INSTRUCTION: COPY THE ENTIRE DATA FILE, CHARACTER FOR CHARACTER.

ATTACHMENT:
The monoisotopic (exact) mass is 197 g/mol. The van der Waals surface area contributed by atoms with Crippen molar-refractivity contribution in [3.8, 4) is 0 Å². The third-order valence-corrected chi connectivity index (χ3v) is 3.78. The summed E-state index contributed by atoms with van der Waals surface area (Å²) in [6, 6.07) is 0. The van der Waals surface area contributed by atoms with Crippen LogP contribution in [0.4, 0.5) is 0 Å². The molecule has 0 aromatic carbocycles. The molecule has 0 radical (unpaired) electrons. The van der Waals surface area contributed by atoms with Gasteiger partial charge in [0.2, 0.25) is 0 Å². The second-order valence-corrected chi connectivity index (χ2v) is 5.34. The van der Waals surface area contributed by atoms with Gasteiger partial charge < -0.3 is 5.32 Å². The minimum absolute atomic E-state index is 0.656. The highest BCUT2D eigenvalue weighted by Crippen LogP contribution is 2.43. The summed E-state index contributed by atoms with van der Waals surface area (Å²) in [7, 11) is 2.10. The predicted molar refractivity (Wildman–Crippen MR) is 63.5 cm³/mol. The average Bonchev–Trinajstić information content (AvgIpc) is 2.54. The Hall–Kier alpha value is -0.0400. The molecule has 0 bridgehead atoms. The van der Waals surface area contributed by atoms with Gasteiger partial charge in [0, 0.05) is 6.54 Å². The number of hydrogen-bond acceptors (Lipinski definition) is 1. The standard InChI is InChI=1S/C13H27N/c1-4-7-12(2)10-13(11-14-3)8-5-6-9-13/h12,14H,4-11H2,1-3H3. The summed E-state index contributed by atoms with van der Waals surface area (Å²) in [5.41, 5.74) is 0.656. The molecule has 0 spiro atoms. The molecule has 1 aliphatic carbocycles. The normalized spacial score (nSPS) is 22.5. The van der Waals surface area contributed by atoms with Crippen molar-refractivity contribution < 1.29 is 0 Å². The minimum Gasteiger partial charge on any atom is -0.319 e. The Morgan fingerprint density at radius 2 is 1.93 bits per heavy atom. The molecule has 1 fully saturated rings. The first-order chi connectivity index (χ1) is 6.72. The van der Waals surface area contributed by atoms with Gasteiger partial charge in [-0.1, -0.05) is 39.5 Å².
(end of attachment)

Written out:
The monoisotopic (exact) mass is 197 g/mol. The van der Waals surface area contributed by atoms with Crippen molar-refractivity contribution in [3.8, 4) is 0 Å². The third-order valence-corrected chi connectivity index (χ3v) is 3.78. The summed E-state index contributed by atoms with van der Waals surface area (Å²) in [6, 6.07) is 0. The van der Waals surface area contributed by atoms with Crippen LogP contribution in [0.4, 0.5) is 0 Å². The molecule has 0 aromatic carbocycles. The molecule has 0 radical (unpaired) electrons. The van der Waals surface area contributed by atoms with Gasteiger partial charge in [0.2, 0.25) is 0 Å². The second-order valence-corrected chi connectivity index (χ2v) is 5.34. The van der Waals surface area contributed by atoms with Gasteiger partial charge < -0.3 is 5.32 Å². The minimum absolute atomic E-state index is 0.656. The highest BCUT2D eigenvalue weighted by Crippen LogP contribution is 2.43. The summed E-state index contributed by atoms with van der Waals surface area (Å²) in [7, 11) is 2.10. The predicted molar refractivity (Wildman–Crippen MR) is 63.5 cm³/mol. The average Bonchev–Trinajstić information content (AvgIpc) is 2.54. The Hall–Kier alpha value is -0.0400. The molecule has 0 bridgehead atoms. The van der Waals surface area contributed by atoms with Gasteiger partial charge in [0, 0.05) is 6.54 Å². The number of hydrogen-bond acceptors (Lipinski definition) is 1. The standard InChI is InChI=1S/C13H27N/c1-4-7-12(2)10-13(11-14-3)8-5-6-9-13/h12,14H,4-11H2,1-3H3. The summed E-state index contributed by atoms with van der Waals surface area (Å²) in [5.41, 5.74) is 0.656. The molecule has 0 spiro atoms. The molecule has 1 aliphatic carbocycles. The normalized spacial score (nSPS) is 22.5. The van der Waals surface area contributed by atoms with Crippen molar-refractivity contribution < 1.29 is 0 Å². The minimum Gasteiger partial charge on any atom is -0.319 e. The Morgan fingerprint density at radius 2 is 1.93 bits per heavy atom. The molecule has 1 fully saturated rings. The first-order chi connectivity index (χ1) is 6.72. The van der Waals surface area contributed by atoms with Gasteiger partial charge in [-0.1, -0.05) is 39.5 Å².